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Aquatint: a painterly intaglio technique

While printmakers have always wanted to present some shading or grayscale in their work, until the discovery of aquatint in the 17th century, doing so was technically very challenging.  And with a few notable exceptions, such as in the etchings of Francisco Goya, aquatint, this most painterly of intaglio techniques, remained unpracticed by most printmakers.  Aquatint started to gain popularity in the latter part of the 19th century, likely as etching was being rediscovered by Impressionists.  These artists were often eager to replicate in their prints the atmospheric qualities found in their paintings.  Aquatint, with its granular texture, lends itself to effects that offer an endless range of shading, both in black and white and in color.  Because it was practiced so masterfully by artists of the Modern Era, we here at Armstrong Fine Art are true “suckers” for a finely crafted aquatint.  Here are a few we have, or have had in the past.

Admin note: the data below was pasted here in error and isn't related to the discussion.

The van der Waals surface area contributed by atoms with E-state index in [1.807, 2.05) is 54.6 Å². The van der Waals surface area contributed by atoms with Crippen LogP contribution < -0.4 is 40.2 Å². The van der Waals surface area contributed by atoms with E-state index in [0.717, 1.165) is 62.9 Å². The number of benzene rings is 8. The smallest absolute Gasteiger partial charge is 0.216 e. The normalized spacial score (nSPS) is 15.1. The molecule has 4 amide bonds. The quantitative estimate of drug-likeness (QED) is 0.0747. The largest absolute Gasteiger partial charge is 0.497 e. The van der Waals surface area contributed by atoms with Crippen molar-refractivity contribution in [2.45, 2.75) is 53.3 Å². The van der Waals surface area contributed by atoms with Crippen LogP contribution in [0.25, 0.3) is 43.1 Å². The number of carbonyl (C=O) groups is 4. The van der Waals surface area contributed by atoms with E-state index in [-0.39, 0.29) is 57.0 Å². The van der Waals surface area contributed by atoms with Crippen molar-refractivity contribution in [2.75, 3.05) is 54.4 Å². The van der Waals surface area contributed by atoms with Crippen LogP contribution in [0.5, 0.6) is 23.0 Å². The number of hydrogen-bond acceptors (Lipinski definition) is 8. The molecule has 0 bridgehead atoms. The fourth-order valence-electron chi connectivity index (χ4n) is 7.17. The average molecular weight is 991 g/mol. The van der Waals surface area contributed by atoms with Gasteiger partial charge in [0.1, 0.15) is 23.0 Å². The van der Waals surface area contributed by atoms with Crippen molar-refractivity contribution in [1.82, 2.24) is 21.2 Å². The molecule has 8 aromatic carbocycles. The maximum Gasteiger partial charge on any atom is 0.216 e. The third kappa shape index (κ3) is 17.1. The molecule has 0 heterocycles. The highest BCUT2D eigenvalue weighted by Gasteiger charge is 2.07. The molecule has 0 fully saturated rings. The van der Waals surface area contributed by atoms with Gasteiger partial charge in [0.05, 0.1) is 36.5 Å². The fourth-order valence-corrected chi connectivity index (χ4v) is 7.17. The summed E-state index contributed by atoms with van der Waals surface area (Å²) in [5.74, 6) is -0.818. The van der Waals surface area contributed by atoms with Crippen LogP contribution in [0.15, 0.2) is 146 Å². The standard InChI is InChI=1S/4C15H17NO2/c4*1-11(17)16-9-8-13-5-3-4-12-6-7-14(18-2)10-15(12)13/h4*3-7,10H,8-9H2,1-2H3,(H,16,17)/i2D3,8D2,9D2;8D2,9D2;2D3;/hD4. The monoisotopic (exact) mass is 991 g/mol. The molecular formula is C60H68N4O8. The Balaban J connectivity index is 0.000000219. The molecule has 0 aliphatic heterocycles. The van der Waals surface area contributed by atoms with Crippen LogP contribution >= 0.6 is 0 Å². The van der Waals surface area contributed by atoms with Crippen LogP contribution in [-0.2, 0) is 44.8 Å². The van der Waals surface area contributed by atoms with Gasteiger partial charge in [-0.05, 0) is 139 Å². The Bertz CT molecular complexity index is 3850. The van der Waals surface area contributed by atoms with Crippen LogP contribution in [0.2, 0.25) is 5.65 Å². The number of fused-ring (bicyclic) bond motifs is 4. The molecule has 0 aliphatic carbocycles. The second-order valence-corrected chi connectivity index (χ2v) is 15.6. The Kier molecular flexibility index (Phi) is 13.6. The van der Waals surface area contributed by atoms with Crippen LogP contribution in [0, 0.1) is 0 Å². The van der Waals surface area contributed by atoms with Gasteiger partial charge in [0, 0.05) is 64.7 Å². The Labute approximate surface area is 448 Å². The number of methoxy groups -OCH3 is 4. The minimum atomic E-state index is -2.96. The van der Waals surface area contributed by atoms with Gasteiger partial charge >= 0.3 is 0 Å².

Eugen Kirchner - November - city scene - intaglio Sold
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November

KIRCHNER, Eugen

Aquatint and etching on thick wove paper. Published by “Pan”. This impression without the letters. Likely an impression for a deluxe edition. The ...

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Edgar Chahine - La Banquiste - acrobat - festival - Tabanelli 279 - etching and aquatint Sold
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La Banquiste

CHAHINE, Edgar

Etching and aquatint printed on Arches laid paper. Ref: Tabanelli 279. Only state. Unnumbered artist's proof, aside from the only edition of 50. Si...

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